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The Haciendas of Yucatan emerged as family businesses in colonial times (17th century) and have now become historical attractions for visitors to Yucatan state. Many of the haciendas were originally cattle ranches and later converted to henequen. Henequén is a type of agave cactus (family Agavaceae) which is processed for its fibers, primarily to produce rope. The fiber strands are known as sisal and are similar to processed hemp fiber. Sisal fiber was an important export of Yucatan in the mid to late 1800’s and early 1900’s. In the 1830’s there were attempts at large scale sisal production but the lack of shredding machinery limited the supply.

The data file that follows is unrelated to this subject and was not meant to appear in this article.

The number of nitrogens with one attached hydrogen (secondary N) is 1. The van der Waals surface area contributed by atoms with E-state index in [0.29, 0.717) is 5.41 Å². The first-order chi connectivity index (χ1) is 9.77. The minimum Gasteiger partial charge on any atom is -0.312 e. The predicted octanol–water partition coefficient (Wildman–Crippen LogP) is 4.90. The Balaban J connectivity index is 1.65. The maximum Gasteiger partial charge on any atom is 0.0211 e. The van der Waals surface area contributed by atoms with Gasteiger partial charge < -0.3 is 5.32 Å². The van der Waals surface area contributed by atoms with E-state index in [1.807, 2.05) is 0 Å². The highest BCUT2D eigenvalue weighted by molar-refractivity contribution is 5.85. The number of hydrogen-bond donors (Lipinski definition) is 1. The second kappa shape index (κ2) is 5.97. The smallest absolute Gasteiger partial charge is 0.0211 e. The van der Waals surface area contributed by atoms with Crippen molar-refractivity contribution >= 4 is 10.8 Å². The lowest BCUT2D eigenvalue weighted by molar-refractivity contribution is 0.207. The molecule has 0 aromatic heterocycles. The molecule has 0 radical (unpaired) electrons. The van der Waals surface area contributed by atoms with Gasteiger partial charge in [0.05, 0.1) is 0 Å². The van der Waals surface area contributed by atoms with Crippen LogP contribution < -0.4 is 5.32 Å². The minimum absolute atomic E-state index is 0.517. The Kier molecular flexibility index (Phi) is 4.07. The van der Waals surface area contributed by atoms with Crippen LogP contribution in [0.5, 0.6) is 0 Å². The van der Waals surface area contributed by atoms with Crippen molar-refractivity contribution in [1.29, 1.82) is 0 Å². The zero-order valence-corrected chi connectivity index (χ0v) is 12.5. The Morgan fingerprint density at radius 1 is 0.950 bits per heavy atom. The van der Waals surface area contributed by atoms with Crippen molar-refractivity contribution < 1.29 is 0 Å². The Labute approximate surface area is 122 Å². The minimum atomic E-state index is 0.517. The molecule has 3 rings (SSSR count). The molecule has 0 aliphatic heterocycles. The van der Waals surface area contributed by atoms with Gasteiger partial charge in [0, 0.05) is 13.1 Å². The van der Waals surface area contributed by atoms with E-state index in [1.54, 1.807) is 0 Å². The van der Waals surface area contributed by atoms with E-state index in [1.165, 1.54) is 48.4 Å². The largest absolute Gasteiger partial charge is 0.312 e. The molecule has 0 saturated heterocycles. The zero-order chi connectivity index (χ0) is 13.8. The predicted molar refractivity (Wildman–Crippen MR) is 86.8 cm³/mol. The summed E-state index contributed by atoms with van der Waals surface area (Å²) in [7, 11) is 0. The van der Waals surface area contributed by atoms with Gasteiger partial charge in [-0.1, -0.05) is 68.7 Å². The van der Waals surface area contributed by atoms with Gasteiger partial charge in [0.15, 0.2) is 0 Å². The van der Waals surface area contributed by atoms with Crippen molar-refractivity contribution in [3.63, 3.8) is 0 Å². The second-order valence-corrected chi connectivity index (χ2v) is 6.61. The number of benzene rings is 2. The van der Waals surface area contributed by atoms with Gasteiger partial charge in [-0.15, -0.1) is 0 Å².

It is impossible to visit the Mexican Caribbean and not to fall in love with the majestic flora and fauna. The diversity is immense and often is possible to appreciate wild animals in their natural habitat if we are lucky enough. The bad side of the story is that not everyone respect the freedom and welfare of these incredible creatures. The illegal traffic of animals that are native of this region and also other parts of the world, is more common than we think. Therefore the organizations in charge of their protection have to work twice as hard to ensure they are not damaged or threatened in any way.

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